Do we have unique challenges? Yes we do, because of our 24-hour nature. But I don’t see it as significant. We are part of what they call “The Circuit” of teen prostitution, because of the nature of our town, but they have the same issues in L.A., Seattle, Phoenix. Even Portland is involved in that. So it’s an issue for large cities in the West.

So how do you deal with teen prostitution?

There’s really been a mind-set change. We are treating them more like they’re the victims as opposed to a perpetrator and providing treatment for that need. Part of that involves Metro, [which] has to get them to testify against their pimps in court.

That’s a frightening thing for them.

It is. And also most of those girls have some kind of mental-health issue, so that brings mental health back into the picture. So we get them help as opposed to letting them go, saying, “Don’t do that again,” and then they run away, and they’re back out there on the street.

So you see your role as: The bulk of juvenile delinquents have mental-health issues, and those issues should be addressed within the system so they don’t become permanent residents, while juveniles who are truly dangerous to society need to be kept away from society?

That’s it, absolutely. There was an excellent paper done maybe eight to 10 years ago that introduced the 8 percent solution. Because we have found that 8 percent or so of the [juvenile-justice] population do serious crimes. The rest are all floating around being involved or becoming involved. Maybe the 8 percent will go on to the adult system, but how do we deal with the other 92 percent, and how do we become more effective with the resources we have available? It used to be that if you got referred for alcohol, well, nothing would ever happen. Now if you get referred for first-time drugs or alcohol—like a very minor possession of marijuana or even beer—we do an assessment. So we start out identifying those things at the front end and work with the families and say “Hey, you’ve got some identifiable needs here, and here’s your road map to get some help; here’s your road map out of here.”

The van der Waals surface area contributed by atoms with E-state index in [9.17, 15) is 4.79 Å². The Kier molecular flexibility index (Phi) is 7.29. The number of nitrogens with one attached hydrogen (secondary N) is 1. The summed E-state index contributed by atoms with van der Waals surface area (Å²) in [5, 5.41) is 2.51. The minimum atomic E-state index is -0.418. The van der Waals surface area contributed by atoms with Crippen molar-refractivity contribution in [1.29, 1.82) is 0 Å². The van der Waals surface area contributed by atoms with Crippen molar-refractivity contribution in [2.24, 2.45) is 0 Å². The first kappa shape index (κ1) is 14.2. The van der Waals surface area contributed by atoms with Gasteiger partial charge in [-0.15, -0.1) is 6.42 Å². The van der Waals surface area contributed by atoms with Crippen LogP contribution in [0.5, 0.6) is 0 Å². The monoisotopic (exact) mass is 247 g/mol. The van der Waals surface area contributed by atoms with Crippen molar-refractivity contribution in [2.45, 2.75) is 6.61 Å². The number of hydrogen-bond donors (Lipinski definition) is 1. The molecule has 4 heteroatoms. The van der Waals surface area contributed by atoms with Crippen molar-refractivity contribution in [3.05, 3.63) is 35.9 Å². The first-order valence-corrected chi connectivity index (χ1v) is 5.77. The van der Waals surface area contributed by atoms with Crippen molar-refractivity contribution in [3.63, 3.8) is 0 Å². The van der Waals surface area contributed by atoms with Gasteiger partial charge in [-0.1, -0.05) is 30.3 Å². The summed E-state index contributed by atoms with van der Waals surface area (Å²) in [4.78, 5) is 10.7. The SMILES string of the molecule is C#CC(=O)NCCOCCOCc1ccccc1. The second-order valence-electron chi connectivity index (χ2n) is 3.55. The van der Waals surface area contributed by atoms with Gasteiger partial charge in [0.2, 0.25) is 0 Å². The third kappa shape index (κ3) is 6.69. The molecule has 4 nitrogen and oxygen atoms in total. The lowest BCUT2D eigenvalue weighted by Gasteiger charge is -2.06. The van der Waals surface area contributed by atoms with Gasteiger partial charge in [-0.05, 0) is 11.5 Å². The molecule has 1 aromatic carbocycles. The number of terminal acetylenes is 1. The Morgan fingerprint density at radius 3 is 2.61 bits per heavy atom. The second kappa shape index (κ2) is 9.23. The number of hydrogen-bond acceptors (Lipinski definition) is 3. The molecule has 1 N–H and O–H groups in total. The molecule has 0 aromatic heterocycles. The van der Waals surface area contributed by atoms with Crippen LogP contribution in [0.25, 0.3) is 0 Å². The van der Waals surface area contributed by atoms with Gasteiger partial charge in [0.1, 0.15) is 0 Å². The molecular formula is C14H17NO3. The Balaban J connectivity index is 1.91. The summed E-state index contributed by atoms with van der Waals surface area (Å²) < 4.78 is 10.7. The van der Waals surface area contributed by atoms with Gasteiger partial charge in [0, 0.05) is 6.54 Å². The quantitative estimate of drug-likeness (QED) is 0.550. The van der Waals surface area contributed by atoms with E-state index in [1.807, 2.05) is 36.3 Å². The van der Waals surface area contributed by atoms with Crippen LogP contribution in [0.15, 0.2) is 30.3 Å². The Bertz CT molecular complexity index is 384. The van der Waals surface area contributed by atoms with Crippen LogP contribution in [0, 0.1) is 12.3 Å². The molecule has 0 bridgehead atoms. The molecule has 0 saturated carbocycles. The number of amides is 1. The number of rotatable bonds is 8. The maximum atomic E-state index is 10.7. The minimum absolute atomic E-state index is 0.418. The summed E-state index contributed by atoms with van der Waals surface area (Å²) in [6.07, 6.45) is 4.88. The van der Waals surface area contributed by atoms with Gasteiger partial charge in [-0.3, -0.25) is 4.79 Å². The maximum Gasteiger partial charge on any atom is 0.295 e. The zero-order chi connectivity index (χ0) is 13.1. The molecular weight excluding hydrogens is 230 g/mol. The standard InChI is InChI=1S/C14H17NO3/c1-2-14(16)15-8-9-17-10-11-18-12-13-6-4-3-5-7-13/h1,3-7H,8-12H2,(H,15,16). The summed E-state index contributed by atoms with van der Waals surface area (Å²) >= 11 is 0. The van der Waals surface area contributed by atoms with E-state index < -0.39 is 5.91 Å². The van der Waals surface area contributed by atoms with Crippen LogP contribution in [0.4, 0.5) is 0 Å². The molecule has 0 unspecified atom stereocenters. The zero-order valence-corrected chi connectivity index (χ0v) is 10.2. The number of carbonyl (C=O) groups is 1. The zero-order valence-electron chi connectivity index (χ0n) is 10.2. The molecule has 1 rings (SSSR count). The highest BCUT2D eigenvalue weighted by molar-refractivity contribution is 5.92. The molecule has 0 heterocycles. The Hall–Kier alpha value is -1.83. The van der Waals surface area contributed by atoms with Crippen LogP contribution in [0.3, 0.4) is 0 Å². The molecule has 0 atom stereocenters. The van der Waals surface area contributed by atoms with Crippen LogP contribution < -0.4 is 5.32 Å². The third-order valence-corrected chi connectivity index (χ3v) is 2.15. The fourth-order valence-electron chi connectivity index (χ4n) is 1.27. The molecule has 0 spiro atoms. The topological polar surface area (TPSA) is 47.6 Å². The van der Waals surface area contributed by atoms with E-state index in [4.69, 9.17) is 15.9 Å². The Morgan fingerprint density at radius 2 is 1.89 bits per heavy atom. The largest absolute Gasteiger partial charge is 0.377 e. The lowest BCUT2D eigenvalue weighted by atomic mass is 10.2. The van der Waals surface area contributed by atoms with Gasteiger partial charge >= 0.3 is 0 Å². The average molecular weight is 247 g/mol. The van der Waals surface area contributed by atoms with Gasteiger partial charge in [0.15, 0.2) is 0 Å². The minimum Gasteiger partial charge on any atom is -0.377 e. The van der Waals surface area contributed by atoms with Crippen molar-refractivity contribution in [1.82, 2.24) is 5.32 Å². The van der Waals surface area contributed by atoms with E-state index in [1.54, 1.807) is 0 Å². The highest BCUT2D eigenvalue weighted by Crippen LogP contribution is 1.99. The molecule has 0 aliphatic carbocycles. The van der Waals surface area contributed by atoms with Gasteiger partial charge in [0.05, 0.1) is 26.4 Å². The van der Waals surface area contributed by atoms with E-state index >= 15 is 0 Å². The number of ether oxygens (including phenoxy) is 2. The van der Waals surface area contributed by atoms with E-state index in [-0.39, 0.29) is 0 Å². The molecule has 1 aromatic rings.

Because a lot of times parents are lost, and it’s harder to get out the deeper you get into the system. And for the most part, we meet parents who want the best things for their kids. Some just have more skills than others. So what we try to do then is coach them up. Instead of saying “Well, you have all these bad things going for you,” we say, “Well you do have a few good things going for you, and here’s what we can connect you with in the community, because we don’t have the internal resources to provide you with that.”

Back to your other passion: Why aren’t you teaching wine classes anymore?

Deluca [Liquor and Wine], who were bought up by the Wirtz family from Chicago, had been my sponsor for the entire 14½ years that I taught classes, and recently [Wirtz] decided to underwrite a sommelier program for the community college, which would be a two-year program, so their resources as far as community education started going toward that.

Would you be interested in teaching again?

Sure, but it would probably need to be a distributor. The wines Wirtz and DeLuca provided me were very generous. To do even just a “Wines of the World” class, I’d probably serve maybe 53 different wines, all of good quality.